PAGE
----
Last week, I shared some ideas on the interconnectedness of popular terms like purpose, vision, ambition and goals, using the Purpose Pyramid. While each of these levels is relevant to achieve progress as a company, this post will focus specifically on Ambitions, which I utilize as the core driver of Innovation.
As an innovation consultant, my first question for new clients is where I can find their Ambitions. If those are not clear, there is really no point in developing products or services yet – because we will not know if we are actually helping our organization forward. Yes, we may be able to use our Purpose or Vision as guidance, but their level of abstraction will result in teams (implicitly) venturing out to create their own break-down to make matters workable. On the other end of the spectrum, handing an innovation team a list of Goals is too concrete, which kills ownership and sabotages the process of creative problem solving.
Right in between the overly abstract and the restrictively concrete, lie your organization’s Ambitions, which define the gaps between your Vision and your current Reality. In other words, they define why you are not where you want to be. I believe this to be the core driver of all your innovation efforts: to change processes, products and services to allow your organization to come closer to where you want to be. That is why I start with asking about their Ambitions every time I talk to a new client: it is Ambitions that drive innovation.
So if Ambitions are so important in guiding your innovation efforts, how do you create them effectively? As a general rule of thumb, but it no particular order, I make sure Ambitions follow two ground rules: (1) they need to be measurableand (2) they need to be shared.
Making an Ambition Measurable is the process of assigning specific metrics to it, rather than abstract conditions (e.g. improve, change, update). This will not only allow yourself to measure your progress, it can also assist you in ensuring that there is consensus on what defines progress. Especially when talking about ambiguously large themes such as ‘customer satisfaction’, ‘sustainability’ or ‘innovation’, it is essential to have a common understanding of what it is we are working towards.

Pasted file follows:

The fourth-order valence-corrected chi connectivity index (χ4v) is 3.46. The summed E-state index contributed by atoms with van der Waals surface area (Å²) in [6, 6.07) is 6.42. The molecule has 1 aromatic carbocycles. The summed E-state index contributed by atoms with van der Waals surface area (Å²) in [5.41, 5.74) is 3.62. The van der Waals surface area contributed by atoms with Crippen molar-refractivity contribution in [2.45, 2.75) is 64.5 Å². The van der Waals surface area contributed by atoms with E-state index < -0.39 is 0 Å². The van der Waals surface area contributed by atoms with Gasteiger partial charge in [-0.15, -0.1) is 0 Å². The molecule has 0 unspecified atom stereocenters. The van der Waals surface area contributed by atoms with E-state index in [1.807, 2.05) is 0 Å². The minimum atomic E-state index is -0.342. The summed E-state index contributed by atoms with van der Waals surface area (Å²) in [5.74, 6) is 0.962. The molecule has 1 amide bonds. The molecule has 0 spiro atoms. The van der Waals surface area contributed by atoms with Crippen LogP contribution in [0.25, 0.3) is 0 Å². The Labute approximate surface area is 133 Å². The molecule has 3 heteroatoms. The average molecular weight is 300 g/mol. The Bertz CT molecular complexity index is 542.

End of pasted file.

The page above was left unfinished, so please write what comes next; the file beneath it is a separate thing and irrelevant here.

Measure to improve
Let’s zoom in on measuring progress first. Put simply, a measurable ambition creates a progress bar to track your innovation efforts against. For example, if our ambition is to improve the customer experience, to be more eco-friendly or to increase employee satisfaction: how will we make sure we are doing the right things? It is essential to determine the correct metrics before kicking into fifth gear, because it will allow you to determine a baseline. Future measurements can then provide you with direct feedback as to whether or not your innovations are actually guiding you towards your ambition (and thus towards your vision and purpose).
A necessary detour at this point, is to highlight the difference between what Eric Ries calls actionable metrics, and vanity metrics. Determine the metrics that matter to your company, because your numbers may be right, but they may not be the right numbers.
Another practice we see too often is innovation teams that measure their impact by the number of released products, or tested prototypes. But developing new products is not a goal in itself. Innovations are only relevant when they contribute towards a greater Ambition. And the only way to know whether or not your innovations are contributing towards that Ambition, is by measuring and comparing.
Measure to agree
There is, however, a second reason why measurable ambitions are so much more effective: agreeing on a metric is one of the few ways to ensure that we are all talking about the same thing. When we say we want to improve the customer experience, are we talking about our Google review score, our NPS, or customer retention? Sure, they all hover around the same topic, but when are we happy? We may be able to improve our customer retention by handing out discounts for second purchases, but it may have little or even adverse effects on our Google reviews if our customer journey is still terrible. So what is it exactly that we wish to improve?
By making your ambition measurable, and defining the metric, we can make sure we all agree on what we are working towards, on what defines success. Whether it’s a colleague you have worked with for years, a new manager, or an outside consulting firm: believing to be on the same page does not ensure you mean the same thing. When it comes to Ambitions, interpretation is the mother of all miscommunication, and hard metrics provide a secure foundation for agreement (although it still leaves interpretation of the metrics and follow-up actions that need to be agreed upon).